4:00 pm in Uncategorized by BigFurHat
There is an odd term being thrown about – Holocaust Obsessed. It’s used by leftists to try and paint anyone concerned with a second holocaust, which is a very real possibility in today’s political climate, as “crazy.”
Try and get away with the term “slavery obsessed.”
It’s the new fashionable meme for those who don’t want to be overly troubled by the memory of the death camps and looming threats of a second holocaust. The term enables those who use it to suggest that those more concerned than they are “obsessed” in an unseemly way.
It’s the word “obsessed” that seems problematic to me. It implies a bright line between legitimate interest and something else, something over-intense, feverish, and counterproductive. But where is that line? How much time should we spend worrying about the threat of future Holocausts and genocides, not just those involving Jews.
The much-lauded German novelist W.G. Sebald has been quoted saying “no serious person thinks of anything else.” This was obviously a form of hyperbole designed to jolt people out of complacency. But it raises the question: How much does a serious person think about the Holocaust? What does it mean to be “obsessed” and what does it mean to give the Holocaust an appropriate place in our political and cultural consciousness?
I admit I was stunned in exploring this question to find no less than 272,000 Google hits for “obsessed with the Holocaust.” And it’s not just racist sites (including David Duke’s) or anti-Zionist sites like Mondoweiss.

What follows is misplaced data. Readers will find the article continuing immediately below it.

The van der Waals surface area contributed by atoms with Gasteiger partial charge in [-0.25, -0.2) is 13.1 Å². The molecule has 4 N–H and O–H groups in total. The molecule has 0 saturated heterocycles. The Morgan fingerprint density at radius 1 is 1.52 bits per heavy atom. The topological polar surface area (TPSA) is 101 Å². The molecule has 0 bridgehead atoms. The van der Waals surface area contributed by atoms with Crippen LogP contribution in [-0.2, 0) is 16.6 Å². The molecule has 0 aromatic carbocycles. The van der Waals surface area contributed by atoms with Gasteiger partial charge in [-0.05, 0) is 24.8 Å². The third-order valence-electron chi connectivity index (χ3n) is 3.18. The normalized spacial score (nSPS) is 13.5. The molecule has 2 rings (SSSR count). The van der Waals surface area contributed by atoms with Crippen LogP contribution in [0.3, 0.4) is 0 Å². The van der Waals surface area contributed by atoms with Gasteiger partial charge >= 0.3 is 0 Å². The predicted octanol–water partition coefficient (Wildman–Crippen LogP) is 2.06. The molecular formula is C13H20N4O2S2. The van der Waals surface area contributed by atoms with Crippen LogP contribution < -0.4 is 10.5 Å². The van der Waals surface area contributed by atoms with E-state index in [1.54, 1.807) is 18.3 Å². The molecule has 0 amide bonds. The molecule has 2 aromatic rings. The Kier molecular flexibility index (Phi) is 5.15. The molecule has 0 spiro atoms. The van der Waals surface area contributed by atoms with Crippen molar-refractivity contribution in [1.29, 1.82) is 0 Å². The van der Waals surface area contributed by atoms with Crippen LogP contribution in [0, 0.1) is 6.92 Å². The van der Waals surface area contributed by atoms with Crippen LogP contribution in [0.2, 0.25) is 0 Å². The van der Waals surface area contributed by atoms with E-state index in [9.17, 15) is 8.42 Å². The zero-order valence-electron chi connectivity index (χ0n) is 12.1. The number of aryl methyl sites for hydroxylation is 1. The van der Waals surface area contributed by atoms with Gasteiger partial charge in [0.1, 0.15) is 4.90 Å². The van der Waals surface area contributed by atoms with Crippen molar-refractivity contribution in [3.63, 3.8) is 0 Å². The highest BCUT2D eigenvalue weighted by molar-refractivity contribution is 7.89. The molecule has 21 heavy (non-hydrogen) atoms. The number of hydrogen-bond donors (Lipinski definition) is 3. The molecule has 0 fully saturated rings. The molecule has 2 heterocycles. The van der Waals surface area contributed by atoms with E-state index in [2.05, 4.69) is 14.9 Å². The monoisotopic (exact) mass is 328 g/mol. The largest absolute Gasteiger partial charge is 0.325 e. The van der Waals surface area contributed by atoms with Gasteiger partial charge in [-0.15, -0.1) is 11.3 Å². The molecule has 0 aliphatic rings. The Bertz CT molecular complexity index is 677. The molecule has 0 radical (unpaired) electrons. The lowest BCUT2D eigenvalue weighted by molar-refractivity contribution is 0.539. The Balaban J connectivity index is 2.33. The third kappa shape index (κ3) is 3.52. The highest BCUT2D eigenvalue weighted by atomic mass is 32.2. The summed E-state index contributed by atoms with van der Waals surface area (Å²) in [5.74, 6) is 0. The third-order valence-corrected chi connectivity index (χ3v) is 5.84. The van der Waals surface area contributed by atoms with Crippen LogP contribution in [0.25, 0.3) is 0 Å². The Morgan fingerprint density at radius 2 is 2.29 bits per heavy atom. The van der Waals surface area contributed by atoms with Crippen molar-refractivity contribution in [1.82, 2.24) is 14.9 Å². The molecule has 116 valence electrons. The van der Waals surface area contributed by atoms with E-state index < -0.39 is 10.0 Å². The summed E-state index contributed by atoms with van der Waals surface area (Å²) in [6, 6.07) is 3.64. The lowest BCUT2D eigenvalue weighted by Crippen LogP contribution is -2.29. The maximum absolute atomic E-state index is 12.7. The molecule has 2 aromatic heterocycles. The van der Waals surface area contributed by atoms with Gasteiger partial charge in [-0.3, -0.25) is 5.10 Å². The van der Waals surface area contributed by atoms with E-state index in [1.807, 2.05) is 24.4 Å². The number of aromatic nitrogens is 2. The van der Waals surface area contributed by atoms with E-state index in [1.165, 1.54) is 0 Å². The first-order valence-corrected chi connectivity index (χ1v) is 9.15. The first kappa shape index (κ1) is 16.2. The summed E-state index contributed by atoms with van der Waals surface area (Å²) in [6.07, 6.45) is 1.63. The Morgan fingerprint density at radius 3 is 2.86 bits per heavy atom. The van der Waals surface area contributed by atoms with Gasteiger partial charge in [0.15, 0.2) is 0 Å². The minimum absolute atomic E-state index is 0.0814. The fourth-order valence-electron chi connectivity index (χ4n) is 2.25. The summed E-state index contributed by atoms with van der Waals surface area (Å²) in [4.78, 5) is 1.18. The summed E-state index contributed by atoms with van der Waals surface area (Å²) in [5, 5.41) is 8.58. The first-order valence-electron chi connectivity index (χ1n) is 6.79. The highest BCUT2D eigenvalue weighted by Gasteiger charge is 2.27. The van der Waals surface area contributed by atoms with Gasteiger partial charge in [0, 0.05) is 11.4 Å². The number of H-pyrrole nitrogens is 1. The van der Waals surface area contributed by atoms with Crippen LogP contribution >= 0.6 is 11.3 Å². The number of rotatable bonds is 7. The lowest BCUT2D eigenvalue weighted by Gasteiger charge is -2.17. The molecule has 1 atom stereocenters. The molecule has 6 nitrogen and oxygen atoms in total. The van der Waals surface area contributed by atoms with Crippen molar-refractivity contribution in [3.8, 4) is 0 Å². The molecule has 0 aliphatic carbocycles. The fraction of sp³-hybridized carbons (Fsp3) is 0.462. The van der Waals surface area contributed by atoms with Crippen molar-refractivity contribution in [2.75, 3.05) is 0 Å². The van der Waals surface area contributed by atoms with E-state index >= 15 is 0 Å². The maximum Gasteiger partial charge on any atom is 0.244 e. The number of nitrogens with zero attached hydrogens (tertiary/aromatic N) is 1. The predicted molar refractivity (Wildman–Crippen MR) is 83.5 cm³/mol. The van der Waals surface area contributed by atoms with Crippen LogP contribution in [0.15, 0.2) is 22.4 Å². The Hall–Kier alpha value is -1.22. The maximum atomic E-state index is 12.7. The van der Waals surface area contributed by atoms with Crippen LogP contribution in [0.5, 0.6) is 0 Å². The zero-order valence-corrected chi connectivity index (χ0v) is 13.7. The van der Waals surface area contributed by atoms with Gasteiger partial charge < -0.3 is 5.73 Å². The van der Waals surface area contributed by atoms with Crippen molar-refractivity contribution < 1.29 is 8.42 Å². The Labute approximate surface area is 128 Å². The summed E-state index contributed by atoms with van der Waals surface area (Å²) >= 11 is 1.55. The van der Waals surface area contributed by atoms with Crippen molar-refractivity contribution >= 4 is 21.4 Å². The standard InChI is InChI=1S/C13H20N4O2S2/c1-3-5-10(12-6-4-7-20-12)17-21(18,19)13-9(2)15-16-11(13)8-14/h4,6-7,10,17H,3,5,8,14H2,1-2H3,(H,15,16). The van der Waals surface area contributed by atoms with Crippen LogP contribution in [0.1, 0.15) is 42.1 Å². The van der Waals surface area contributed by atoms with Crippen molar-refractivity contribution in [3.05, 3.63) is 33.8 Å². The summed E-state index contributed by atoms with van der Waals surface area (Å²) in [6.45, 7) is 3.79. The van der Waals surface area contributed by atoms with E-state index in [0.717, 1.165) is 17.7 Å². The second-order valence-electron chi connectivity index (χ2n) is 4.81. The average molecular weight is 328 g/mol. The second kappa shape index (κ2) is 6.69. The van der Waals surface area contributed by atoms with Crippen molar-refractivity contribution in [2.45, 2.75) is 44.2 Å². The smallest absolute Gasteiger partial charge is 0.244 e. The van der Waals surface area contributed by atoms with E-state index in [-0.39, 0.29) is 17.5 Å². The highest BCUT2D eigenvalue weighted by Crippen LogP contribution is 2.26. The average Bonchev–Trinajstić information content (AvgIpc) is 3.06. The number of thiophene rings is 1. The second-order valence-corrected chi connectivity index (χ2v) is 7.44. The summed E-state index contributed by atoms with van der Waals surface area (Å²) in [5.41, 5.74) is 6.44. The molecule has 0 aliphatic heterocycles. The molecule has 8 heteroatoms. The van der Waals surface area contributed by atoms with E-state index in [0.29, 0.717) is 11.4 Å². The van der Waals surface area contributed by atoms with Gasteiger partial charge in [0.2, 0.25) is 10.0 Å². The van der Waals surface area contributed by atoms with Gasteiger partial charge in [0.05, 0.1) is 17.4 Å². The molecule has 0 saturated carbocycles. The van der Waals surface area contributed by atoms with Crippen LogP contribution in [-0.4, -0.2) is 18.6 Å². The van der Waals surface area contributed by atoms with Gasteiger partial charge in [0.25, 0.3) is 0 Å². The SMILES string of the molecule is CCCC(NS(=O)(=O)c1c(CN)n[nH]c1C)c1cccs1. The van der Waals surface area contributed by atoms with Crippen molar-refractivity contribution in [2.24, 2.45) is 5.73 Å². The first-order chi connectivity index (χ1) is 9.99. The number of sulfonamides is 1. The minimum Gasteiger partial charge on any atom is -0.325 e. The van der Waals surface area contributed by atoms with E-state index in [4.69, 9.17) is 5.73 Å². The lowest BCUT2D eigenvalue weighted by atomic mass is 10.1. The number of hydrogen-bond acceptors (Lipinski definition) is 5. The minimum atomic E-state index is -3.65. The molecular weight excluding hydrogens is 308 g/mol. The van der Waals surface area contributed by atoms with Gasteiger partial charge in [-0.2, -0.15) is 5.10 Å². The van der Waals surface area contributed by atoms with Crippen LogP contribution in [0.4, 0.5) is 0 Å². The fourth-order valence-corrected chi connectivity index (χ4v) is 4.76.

Increasingly the word “obsessed”—as “obsessed with the holocaust” or “holocaust obsessed”—has entered contemporary discourse, often used by Jews as an epithet to describe other Jews. It may have entered the mainstream as far back as the publication of Peter Novick’s 1999 book The Holocaust in American Life, in which he accuses American Jews as a whole of exploiting the Holocaust in bad faith, either as a “victimization Olympics” or for political (primarily pro-Israel) purposes.
The term “holocaust-obsessed” appeared in The New Yorker in an article about Israeli politician Avraham Burg who, according to David Remnick, “describes the country in its current state as Holocaust obsessed. …” Too much attention to the extermination of 6 million Jews oh so long ago, just because 6 million or so more are being threatened with exterminationist rhetoric today.